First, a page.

General Laboratory Ventilation

Laboratory ventilation involves the use of supply and exhaust ventilation to control lab emissions, potential exposures, and chemical and biological hazards. A general lab ventilation system is designed to to the following:

  • dilute and remove contaminants through general exhaust;
  • provide make-up or replacement air, provide heating, cooling, and humidification; and
  • provide local exhaust for specific lab activities. 


General ventilation does not eliminate a potential exposure; local exhaust is the preferred method.

Ventilation Guidelines

Climate Controlled Spaces

Chemical Fume Hoods

Biosafety Cabinets

Local Exhaust and Containment Devices

Keep the lab door CLOSED.

General Ventilation: Typical Research Laboratory

Current ASHRAE (American Society of Heating, Refrigerating and Air-Conditioning Engineers) standards recommend that there be 6-10 air changes per hour. In animal care holding areas, the National Research Council's "Guide for the Care and Use of Laboratory Animals" recommends 12-15 air changes per hour.

Supply air introduced into the lab is provided by bringing 100% fresh outdoor air in. General lab ventilation dilutes contaminants and local exhaust (fume hoods) remove the contaminants. The picture below depicts how general lab ventilation works.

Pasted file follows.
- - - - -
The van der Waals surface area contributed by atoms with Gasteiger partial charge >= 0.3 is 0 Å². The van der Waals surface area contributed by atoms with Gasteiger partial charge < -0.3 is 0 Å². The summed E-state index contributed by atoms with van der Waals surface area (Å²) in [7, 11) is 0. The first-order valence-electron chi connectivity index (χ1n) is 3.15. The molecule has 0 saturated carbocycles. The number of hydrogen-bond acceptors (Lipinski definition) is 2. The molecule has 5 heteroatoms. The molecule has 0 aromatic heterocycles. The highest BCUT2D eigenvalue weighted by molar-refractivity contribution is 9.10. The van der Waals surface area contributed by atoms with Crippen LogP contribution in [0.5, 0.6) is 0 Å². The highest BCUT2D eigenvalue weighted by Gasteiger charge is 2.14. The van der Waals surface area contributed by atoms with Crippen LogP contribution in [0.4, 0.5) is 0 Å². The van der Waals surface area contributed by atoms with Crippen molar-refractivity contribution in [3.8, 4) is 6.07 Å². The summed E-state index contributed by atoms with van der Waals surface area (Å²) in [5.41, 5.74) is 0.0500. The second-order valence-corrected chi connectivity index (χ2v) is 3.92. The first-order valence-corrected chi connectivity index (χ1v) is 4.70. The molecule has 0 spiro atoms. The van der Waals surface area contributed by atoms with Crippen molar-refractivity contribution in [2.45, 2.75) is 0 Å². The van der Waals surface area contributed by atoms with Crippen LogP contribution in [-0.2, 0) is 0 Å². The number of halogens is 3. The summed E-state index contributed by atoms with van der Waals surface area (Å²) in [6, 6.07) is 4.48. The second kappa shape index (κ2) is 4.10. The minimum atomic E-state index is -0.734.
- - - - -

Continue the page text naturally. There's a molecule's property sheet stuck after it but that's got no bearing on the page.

Negative Pressure

 Lab air is designed to be slightly under negative pressure to the hallway so that odors do not escape from the lab into the hallways. To maintain the negative pressure, lab doors should remain closed.

Fume hood sashes should also be lowered when not in use.

Climate Controlled Spaces

Climate controlled spaces such as warm rooms and cold rooms usually do not have fresh air provided to them. Do not work or store hazardous materials in these spaces that could cause harmful vapors to build up. Liquid nitrogen tanks CANNOT be stored in these spaces due to the displacement of oxygen. When working in a climate controlled space, be aware of reactions or processes that may cause off-gassing of harmful vapors. These processes should be completed in a fume hood.

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